Social Security Disability Relief for Cardiovascular Disorders

A cardiovascular disorder is any disorder that affects the ability of the heart or circulatory system to function properly. Generally, these are degenerative. This means that the victim’s condition worsens over time and can render him or her disabled.

If you have been diagnosed with heart disease or any other cardiovascular disorder that is keeping you from working, you may be eligible for Social Security Disability (SSD) benefits. Contact Hardison & Cochran to learn more. A lawyer from our firm can review your case for free right away. We serve clients throughout North Carolina.

Common Cardiovascular System Disorders

Your body’s cardiovascular system primarily consists of your heart, blood vessels and the blood that the vessels transport. This is why a cardiovascular disorder can affect your entire body.

Among the potentially disabling disorders of the cardiovascular system are:

  • Chronic heart failure – If you suffer a string of heart failures, you cannot do routine activities of daily living much less handle the demands of a job.
  • Ischemic heart disease / coronary artery disease – This disorder involves reduced blood supply to the heart, or blockage, which can lead to a heart attack.
  • Recurrent arrhythmias – This disorder involves an abnormal heart rhythm and is usually accompanied by hypertension, artery disease or another cardiac disorder.
  • Aneurysm An aneurysm of the aorta, or bulge in the wall of the blood vessel, is dangerous due to the amount of blood that could be lost if the aneurysm were to burst.
  • High blood pressure / hypertension – If your blood pressure is chronically above 140/90, you have high blood pressure, which is often a secondary symptom of such disorders as renal disease, obesity or adrenal gland disorders.
  • Peripheral Artery Disease (PAD) – This is a narrowing of the arteries in the extremities, which leads to limited blood flow to surrounding tissues, weakness, pain or numbness. If untreated, PAD can lead to stroke or heart attack.
  • Heart transplant – Transplant patients are automatically considered disabled for at least one year after their surgery.

Can You Qualify for SSD Benefits with a Cardiovascular System Disorder?

The Social Security Administration’s “Blue Book” lists impairments that considered severe enough to prevent an individual from working for a living. Each disorder has its own qualifying traits. Those who meet the eligibility criteria for a condition listed in the Blue Book should be awarded SSD benefits.

An application for Social Security Disability benefits must include medical records that establish the applicant’s disability. But even with this information provided, a benefits applicant may be required to undergo additional medical exams.

If you have ischemic heart disease, for example, you must meet one or more of the following to qualify for disability benefits:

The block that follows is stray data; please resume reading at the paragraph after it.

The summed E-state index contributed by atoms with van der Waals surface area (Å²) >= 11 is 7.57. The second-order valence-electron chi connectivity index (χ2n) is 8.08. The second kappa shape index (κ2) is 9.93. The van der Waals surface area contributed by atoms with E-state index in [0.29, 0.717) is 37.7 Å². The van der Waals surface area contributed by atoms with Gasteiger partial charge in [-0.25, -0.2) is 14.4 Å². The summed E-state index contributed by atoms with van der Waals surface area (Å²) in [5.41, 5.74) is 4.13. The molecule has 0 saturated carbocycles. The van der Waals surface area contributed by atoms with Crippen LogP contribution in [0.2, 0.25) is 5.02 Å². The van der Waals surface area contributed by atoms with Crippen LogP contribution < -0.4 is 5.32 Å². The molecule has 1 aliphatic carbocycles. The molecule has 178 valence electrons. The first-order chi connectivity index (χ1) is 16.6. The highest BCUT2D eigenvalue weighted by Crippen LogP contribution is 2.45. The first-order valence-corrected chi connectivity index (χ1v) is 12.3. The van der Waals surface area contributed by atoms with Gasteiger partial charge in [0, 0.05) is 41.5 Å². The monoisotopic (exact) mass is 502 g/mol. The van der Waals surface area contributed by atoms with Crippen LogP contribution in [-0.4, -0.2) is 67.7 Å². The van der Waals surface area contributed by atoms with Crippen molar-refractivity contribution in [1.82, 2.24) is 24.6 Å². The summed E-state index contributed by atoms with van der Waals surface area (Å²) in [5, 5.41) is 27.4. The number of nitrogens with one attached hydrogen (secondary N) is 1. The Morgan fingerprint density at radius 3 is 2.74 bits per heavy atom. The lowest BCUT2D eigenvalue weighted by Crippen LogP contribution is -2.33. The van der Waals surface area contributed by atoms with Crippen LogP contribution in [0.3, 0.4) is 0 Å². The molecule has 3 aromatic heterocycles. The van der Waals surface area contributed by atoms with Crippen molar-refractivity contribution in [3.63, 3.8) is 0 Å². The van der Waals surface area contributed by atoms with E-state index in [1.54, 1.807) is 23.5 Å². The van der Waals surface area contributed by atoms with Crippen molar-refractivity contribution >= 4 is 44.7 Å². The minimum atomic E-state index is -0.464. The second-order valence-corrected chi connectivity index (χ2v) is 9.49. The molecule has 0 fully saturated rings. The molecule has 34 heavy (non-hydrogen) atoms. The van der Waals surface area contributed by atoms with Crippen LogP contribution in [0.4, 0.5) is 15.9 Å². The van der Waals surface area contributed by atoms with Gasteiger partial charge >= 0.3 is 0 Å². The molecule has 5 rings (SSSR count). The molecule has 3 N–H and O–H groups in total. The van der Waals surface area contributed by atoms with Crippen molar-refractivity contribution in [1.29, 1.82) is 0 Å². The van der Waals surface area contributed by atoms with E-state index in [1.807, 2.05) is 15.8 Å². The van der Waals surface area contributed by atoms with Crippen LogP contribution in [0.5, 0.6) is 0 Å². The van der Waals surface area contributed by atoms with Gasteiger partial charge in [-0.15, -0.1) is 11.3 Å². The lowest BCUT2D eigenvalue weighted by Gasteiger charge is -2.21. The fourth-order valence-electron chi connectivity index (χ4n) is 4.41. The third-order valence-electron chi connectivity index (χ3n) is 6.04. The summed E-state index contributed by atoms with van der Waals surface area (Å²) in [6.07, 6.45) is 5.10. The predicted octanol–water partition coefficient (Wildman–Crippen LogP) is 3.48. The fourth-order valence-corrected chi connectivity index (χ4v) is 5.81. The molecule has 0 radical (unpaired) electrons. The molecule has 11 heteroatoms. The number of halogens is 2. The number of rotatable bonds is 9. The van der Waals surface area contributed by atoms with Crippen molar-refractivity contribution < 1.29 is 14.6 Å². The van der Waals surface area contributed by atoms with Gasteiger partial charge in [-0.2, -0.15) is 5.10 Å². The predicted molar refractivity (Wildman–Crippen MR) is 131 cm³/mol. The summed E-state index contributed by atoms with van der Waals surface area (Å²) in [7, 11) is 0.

• Coronary artery disease (demonstrated with an angiography, medical imaging and either an exercise test or medical documentation showing why an exercise test would be too dangerous to your health)
  • Three distinct ischemic episodes, with each of them needing revasucularization (or in which revascularization is not possible)
  • An exercise test which shows that you fall within the SSA’s guidelines for complete disability.

Are There Other Ways to Qualify for SSD Benefits with a Cardiovascular Disorder?

If the cardiovascular disorder that has disabled you is not specifically described in the Blue Book, you have the right to explain that you still deserve benefits. You will need to establish medically that your condition exists and show it has made you unable to perform the duties of your job for 12 months or more or is expected to keep your from working for a year or more.

When an individual has a disorder that is “medically-determinable” but not listed, or a combination of disorder symptoms not described in the Blue Book, the SSA will consider whether the individual’s disorder or combination of disorder symptom are medically equivalent in severity to a listed disorder or impairment.

In addition to records of medical exams and clinical testing of heart and other cardiovascular capacity, an SSD applicant should also show how their disability prevents them from performing their specific job.

A construction foreman, for example, could provide evidence of strength and stamina tests showing he cannot perform his job or even be reassigned to a nonsupervisory construction job.

Our North Carolina Lawyers Help Individuals Seek SSD Benefits for Cardiovascular Disorders

An experienced attorney who knows the Social Security Disability system and the state-run Disability Determination Services (DDS) in North Carolina can help you to submit your claim for disability benefits or assist in an appeal if your initial claim was denied.

At Hardison & Cochran, our lawyers’ goal is to obtain the benefits you deserve as quickly as possible. We will review your case for free. Simply call or contact us online today to get started.

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